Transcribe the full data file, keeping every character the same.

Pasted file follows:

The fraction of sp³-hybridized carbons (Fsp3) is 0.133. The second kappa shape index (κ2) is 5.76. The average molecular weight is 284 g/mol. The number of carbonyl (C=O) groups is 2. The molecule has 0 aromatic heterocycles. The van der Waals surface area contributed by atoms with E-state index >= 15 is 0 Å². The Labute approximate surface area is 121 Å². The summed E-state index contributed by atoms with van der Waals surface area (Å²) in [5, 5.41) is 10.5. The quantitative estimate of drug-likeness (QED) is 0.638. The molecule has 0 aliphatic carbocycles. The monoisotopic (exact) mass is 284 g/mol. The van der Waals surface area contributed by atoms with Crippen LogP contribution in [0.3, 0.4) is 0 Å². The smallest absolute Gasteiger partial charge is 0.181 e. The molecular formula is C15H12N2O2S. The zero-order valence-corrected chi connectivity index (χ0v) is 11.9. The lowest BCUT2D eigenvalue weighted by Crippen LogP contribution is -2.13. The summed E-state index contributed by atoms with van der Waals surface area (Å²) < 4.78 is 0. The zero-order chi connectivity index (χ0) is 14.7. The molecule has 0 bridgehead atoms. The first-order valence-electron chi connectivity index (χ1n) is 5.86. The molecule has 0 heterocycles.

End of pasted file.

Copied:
The fraction of sp³-hybridized carbons (Fsp3) is 0.133. The second kappa shape index (κ2) is 5.76. The average molecular weight is 284 g/mol. The number of carbonyl (C=O) groups is 2. The molecule has 0 aromatic heterocycles. The van der Waals surface area contributed by atoms with E-state index >= 15 is 0 Å². The Labute approximate surface area is 121 Å². The summed E-state index contributed by atoms with van der Waals surface area (Å²) in [5, 5.41) is 10.5. The quantitative estimate of drug-likeness (QED) is 0.638. The molecule has 0 aliphatic carbocycles. The monoisotopic (exact) mass is 284 g/mol. The van der Waals surface area contributed by atoms with Crippen LogP contribution in [0.3, 0.4) is 0 Å². The smallest absolute Gasteiger partial charge is 0.181 e. The molecular formula is C15H12N2O2S. The zero-order valence-corrected chi connectivity index (χ0v) is 11.9. The lowest BCUT2D eigenvalue weighted by Crippen LogP contribution is -2.13. The summed E-state index contributed by atoms with van der Waals surface area (Å²) < 4.78 is 0. The zero-order chi connectivity index (χ0) is 14.7. The molecule has 0 bridgehead atoms. The first-order valence-electron chi connectivity index (χ1n) is 5.86. The molecule has 0 heterocycles.